Unblocked and Unbossed: How Novartis is Reimagining Medicine

As a leading international pharmaceutical company, Novartis is redefining its approach to developing and delivering innovative products. This initiative aims to tackle some of the most challenging diseases effectively.  

“We organize around four areas including Cardiovascular, Renal and Metabolic (CRM), Immunology, Neuroscience, and Oncology globally. In Taiwan, primarily cardiovascular and cancer are the key focus, which happen to also be the two biggest causes of premature death locally,” says Novartis Country President Frances Milnes.  

To this end, Novartis is pioneering the introduction of novel treatments to patients, including cell therapy, which uses a patient’s own cells for treatment; gene therapy, replacing a disease-causing gene with a healthy copy of the gene to treat the disease; and radioligand therapy, where a targeted radioactive drug is administered intravenously to target and kill cancer cells.  

Novartis’ groundbreaking innovations have garnered prestigious recognition at the highest echelons of leadership. President Tsai Ing-wen received the company at the Presidential Office after it won the National Biotechnology & Medical Care Quality Gold Award, a clear demonstration of Novartis’ exceptional contributions to the field.  

“It was a wonderful opportunity to share our perspective of the excellent healthcare ecosystem in Taiwan, with our perspective on the improvements needed,” says Milnes. “It’s a great market where multinational companies can launch the latest technologies, thanks to top-tier key opinion leaders and medical experts that can deal with highly innovative treatments. We just hope that in the future, patients don’t have to wait as long for innovation to be fully funded.”  

Novartis is a primary sponsor of the Alliance & Partnerships for Patient Innovation & Solutions (APPIS), which has been convened annually for the past four years. The initiative aims to facilitate comprehensive dialogues focused on fostering meaningful partnerships that tackle obstacles to patient access, enhancing healthcare equity, and prioritizing initiatives that enhance health outcomes.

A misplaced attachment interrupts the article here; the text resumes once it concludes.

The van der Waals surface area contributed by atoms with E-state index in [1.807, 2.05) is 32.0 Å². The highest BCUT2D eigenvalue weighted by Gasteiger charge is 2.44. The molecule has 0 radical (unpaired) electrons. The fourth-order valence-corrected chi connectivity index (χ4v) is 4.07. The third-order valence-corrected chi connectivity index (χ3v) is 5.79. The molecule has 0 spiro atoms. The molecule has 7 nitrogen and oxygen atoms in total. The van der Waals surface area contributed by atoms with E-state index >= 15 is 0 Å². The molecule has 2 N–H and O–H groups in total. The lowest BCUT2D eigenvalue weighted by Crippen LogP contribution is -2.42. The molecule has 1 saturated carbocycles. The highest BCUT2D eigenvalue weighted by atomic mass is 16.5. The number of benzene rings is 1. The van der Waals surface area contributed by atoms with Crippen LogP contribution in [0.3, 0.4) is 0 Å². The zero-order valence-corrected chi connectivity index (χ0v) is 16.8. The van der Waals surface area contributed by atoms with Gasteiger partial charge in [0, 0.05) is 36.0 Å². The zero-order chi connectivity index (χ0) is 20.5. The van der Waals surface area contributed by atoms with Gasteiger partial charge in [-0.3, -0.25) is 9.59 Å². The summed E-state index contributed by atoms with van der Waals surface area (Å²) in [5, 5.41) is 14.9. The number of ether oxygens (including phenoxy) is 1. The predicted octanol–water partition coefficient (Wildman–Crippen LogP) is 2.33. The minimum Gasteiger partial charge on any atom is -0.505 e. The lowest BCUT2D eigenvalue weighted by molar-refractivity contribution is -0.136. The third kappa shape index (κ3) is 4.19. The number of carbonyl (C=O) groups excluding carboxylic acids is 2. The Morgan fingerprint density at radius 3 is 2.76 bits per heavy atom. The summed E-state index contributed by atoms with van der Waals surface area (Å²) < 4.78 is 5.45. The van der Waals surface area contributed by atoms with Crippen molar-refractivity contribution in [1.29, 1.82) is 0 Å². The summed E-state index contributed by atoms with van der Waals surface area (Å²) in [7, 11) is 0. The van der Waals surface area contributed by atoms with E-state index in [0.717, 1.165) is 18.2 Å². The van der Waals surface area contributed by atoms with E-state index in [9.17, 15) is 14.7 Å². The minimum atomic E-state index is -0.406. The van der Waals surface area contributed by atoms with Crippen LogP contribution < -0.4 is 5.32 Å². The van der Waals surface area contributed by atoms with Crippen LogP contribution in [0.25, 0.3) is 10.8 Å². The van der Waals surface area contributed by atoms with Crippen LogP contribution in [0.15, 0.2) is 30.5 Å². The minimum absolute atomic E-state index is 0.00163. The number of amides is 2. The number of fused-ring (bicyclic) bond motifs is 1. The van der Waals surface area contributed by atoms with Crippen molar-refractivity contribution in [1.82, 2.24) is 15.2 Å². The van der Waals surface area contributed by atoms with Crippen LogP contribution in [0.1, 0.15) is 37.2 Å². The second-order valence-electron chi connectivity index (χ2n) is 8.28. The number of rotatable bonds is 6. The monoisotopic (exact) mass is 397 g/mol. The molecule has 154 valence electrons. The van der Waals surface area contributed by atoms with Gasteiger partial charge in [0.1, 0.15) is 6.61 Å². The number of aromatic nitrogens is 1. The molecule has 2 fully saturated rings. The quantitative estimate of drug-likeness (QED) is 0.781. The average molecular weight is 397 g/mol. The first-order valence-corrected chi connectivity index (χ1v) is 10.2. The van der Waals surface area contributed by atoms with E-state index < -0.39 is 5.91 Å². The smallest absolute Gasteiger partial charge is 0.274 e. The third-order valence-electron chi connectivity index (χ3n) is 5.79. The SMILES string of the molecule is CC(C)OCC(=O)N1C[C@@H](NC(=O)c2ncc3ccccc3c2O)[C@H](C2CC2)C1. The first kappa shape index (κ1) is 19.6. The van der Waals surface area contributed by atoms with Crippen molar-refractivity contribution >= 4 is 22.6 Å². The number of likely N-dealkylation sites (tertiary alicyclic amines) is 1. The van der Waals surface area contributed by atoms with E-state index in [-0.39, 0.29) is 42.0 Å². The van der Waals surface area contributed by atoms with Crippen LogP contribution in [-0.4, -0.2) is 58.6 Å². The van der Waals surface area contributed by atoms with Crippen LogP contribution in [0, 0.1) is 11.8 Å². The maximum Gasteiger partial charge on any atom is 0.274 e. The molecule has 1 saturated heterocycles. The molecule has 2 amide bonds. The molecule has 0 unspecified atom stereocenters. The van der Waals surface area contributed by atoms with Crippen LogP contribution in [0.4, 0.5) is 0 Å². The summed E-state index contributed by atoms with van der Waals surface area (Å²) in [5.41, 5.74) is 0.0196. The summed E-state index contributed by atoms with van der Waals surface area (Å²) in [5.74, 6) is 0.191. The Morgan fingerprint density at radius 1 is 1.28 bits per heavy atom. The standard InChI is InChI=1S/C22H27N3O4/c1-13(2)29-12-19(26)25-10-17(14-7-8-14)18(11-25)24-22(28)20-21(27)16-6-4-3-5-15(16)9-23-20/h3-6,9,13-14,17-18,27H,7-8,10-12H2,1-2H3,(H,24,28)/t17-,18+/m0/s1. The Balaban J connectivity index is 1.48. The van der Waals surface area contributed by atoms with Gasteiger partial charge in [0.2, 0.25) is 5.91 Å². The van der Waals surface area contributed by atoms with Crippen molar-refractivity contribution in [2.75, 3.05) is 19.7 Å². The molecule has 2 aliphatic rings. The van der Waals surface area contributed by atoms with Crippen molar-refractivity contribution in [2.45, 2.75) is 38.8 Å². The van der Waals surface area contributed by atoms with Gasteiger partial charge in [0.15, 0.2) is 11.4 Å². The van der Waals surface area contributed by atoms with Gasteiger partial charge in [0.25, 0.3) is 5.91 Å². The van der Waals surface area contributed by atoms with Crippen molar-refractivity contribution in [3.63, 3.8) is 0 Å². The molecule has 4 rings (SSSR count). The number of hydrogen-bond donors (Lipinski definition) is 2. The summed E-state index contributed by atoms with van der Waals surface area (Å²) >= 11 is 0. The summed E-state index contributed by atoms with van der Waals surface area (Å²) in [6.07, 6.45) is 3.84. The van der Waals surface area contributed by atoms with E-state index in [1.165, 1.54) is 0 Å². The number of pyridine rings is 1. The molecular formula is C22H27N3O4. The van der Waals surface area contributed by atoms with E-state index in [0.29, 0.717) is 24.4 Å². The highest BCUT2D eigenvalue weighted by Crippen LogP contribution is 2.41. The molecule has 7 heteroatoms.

The 2024 APPIS, held in March, saw participation from 13 patient advocacy groups, academics, and healthcare professionals from Taiwan, totaling 40 attendees. Key topics covered during the event included Health Literacy, Health Policy Shaping, and Future Readiness. 

The company integrates patients into the initial planning phases of its clinical trials to ascertain their necessity and to ensure a patient-friendly experience throughout. Presently, Novartis is overseeing 77 trials in Taiwan, constituting an R&D investment valued at NT$400 million. 

As a multinational corporation, Novartis knows that in other markets, patients are often involved at earlier stages in healthcare decision-making compared to Taiwan – a disparity the company aims to address. Novartis looks to rectify this by forging partnerships with grassroots patient associations and maintaining transparent and open communication with policymakers.  

“We’re encouraged by the government’s willingness to listen to the system through programs like the Healthy Taiwan Forum series,” says Milnes. “The new government has started off by listening on the ground, what’s working and what’s not working. My hope for the future is a focus on improving health outcomes and patient quality of life instead of looking at healthcare as a cost.”   

While Taiwan often ranks high for healthcare satisfaction, outcomes have started to slip behind Japan and South Korea, neighboring markets that are often used as a benchmark. “By focusing on improving outcomes, taking an evidence-based approach to solve these issues, and rewarding physicians and hospitals that improve outcomes could really move the needle,” says Milnes.  

Harnessing its expansive footprint across diverse markets, Novartis’ Asia Pacific, Middle East, and Africa region initiated the Unblocked Movement in 2023 with partners to “unblock” barriers to heart health, including an MOU with Taiwan’s National Health Insurance Administration to develop a care model for atherosclerotic cardiovascular disease prevention and lipid management.  

Besides partnering with external stakeholders, the company also launched a competition to motivate its employees to prioritize physical activity. A remarkable 45,000 physical activities were logged by over 1,500 participating employees. Additionally, as part of the Unblocked Challenge, all employees underwent screening for cholesterol.  

“Everybody at Novartis Taiwan knows their cholesterol numbers,” Milnes says. “When you know your numbers, you can have an informed discussion with your physician. That’s what we hope for every patient – to be informed and empowered to take ownership of their entire healthcare journey.”   

The company demonstrates its commitment to empowerment, whether for patients or employees, through its “unbossed” philosophy. This approach encourages employees to take ownership of their work, while also minimizing the hierarchical distance between management and staff.  

“When you remove hierarchy and leadership is approachable, new ideas and solutions can come to the forefront,” Milnes says. “Often, some of the best ideas can come from the newest members of the team.”  Besides unbossed, ‘inspire’ and ‘curious’ are also aspects of Novartis’ culture and bringing out the best in its employees to reimagine medicine that improves and extends people’s lives.